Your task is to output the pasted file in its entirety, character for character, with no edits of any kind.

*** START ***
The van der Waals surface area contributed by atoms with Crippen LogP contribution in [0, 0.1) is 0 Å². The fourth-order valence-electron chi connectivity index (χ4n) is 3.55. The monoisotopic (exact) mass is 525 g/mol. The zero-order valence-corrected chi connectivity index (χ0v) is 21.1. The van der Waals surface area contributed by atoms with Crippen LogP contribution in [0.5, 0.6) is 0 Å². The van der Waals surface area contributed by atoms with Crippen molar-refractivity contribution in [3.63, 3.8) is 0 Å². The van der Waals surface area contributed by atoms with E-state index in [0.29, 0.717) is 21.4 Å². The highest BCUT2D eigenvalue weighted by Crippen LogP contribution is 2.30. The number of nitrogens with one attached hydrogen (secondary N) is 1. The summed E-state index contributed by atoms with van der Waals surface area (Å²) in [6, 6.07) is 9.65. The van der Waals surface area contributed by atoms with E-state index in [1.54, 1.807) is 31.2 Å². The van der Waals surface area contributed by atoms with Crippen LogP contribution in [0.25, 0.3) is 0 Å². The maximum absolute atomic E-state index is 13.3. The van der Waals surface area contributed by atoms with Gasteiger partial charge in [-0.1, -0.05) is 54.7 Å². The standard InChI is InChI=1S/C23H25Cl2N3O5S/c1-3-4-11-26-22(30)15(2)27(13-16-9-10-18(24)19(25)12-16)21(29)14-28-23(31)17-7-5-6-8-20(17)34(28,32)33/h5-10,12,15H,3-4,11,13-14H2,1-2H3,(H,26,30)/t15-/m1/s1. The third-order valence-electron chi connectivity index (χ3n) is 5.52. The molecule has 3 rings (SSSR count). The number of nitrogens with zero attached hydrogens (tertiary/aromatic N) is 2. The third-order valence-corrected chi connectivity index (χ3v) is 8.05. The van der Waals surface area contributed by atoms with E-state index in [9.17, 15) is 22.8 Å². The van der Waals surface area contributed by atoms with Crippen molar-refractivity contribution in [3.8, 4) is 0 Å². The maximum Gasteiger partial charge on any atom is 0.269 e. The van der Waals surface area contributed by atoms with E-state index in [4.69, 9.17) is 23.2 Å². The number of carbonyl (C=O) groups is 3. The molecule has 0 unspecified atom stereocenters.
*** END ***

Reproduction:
The van der Waals surface area contributed by atoms with Crippen LogP contribution in [0, 0.1) is 0 Å². The fourth-order valence-electron chi connectivity index (χ4n) is 3.55. The monoisotopic (exact) mass is 525 g/mol. The zero-order valence-corrected chi connectivity index (χ0v) is 21.1. The van der Waals surface area contributed by atoms with Crippen LogP contribution in [0.5, 0.6) is 0 Å². The van der Waals surface area contributed by atoms with Crippen molar-refractivity contribution in [3.63, 3.8) is 0 Å². The van der Waals surface area contributed by atoms with E-state index in [0.29, 0.717) is 21.4 Å². The highest BCUT2D eigenvalue weighted by Crippen LogP contribution is 2.30. The number of nitrogens with one attached hydrogen (secondary N) is 1. The summed E-state index contributed by atoms with van der Waals surface area (Å²) in [6, 6.07) is 9.65. The van der Waals surface area contributed by atoms with E-state index in [1.54, 1.807) is 31.2 Å². The van der Waals surface area contributed by atoms with Crippen LogP contribution in [0.25, 0.3) is 0 Å². The maximum absolute atomic E-state index is 13.3. The van der Waals surface area contributed by atoms with Gasteiger partial charge in [-0.1, -0.05) is 54.7 Å². The standard InChI is InChI=1S/C23H25Cl2N3O5S/c1-3-4-11-26-22(30)15(2)27(13-16-9-10-18(24)19(25)12-16)21(29)14-28-23(31)17-7-5-6-8-20(17)34(28,32)33/h5-10,12,15H,3-4,11,13-14H2,1-2H3,(H,26,30)/t15-/m1/s1. The third-order valence-electron chi connectivity index (χ3n) is 5.52. The molecule has 3 rings (SSSR count). The number of nitrogens with zero attached hydrogens (tertiary/aromatic N) is 2. The third-order valence-corrected chi connectivity index (χ3v) is 8.05. The van der Waals surface area contributed by atoms with E-state index in [9.17, 15) is 22.8 Å². The van der Waals surface area contributed by atoms with Crippen molar-refractivity contribution in [3.8, 4) is 0 Å². The maximum Gasteiger partial charge on any atom is 0.269 e. The van der Waals surface area contributed by atoms with E-state index in [4.69, 9.17) is 23.2 Å². The number of carbonyl (C=O) groups is 3. The molecule has 0 unspecified atom stereocenters.